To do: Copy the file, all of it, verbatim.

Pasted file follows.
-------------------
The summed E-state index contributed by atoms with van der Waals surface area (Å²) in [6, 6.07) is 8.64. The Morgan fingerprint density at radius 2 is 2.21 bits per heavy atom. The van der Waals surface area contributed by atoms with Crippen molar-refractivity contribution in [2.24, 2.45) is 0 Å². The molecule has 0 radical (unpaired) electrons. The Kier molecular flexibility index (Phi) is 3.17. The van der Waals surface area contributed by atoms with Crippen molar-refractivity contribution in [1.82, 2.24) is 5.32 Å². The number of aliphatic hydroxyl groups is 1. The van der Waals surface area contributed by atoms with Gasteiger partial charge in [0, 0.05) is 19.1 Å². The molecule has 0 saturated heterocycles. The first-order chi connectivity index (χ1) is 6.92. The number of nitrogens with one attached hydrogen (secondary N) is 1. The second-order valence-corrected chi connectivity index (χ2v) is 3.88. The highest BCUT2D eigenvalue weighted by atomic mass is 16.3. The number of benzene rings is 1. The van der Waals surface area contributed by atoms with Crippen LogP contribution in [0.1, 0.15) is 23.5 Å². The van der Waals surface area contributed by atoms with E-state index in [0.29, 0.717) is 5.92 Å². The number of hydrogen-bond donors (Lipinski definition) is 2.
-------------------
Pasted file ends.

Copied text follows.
The summed E-state index contributed by atoms with van der Waals surface area (Å²) in [6, 6.07) is 8.64. The Morgan fingerprint density at radius 2 is 2.21 bits per heavy atom. The van der Waals surface area contributed by atoms with Crippen molar-refractivity contribution in [2.24, 2.45) is 0 Å². The molecule has 0 radical (unpaired) electrons. The Kier molecular flexibility index (Phi) is 3.17. The van der Waals surface area contributed by atoms with Crippen molar-refractivity contribution in [1.82, 2.24) is 5.32 Å². The number of aliphatic hydroxyl groups is 1. The van der Waals surface area contributed by atoms with Gasteiger partial charge in [0, 0.05) is 19.1 Å². The molecule has 0 saturated heterocycles. The first-order chi connectivity index (χ1) is 6.92. The number of nitrogens with one attached hydrogen (secondary N) is 1. The second-order valence-corrected chi connectivity index (χ2v) is 3.88. The highest BCUT2D eigenvalue weighted by atomic mass is 16.3. The number of benzene rings is 1. The van der Waals surface area contributed by atoms with Crippen LogP contribution in [0.1, 0.15) is 23.5 Å². The van der Waals surface area contributed by atoms with E-state index in [0.29, 0.717) is 5.92 Å². The number of hydrogen-bond donors (Lipinski definition) is 2.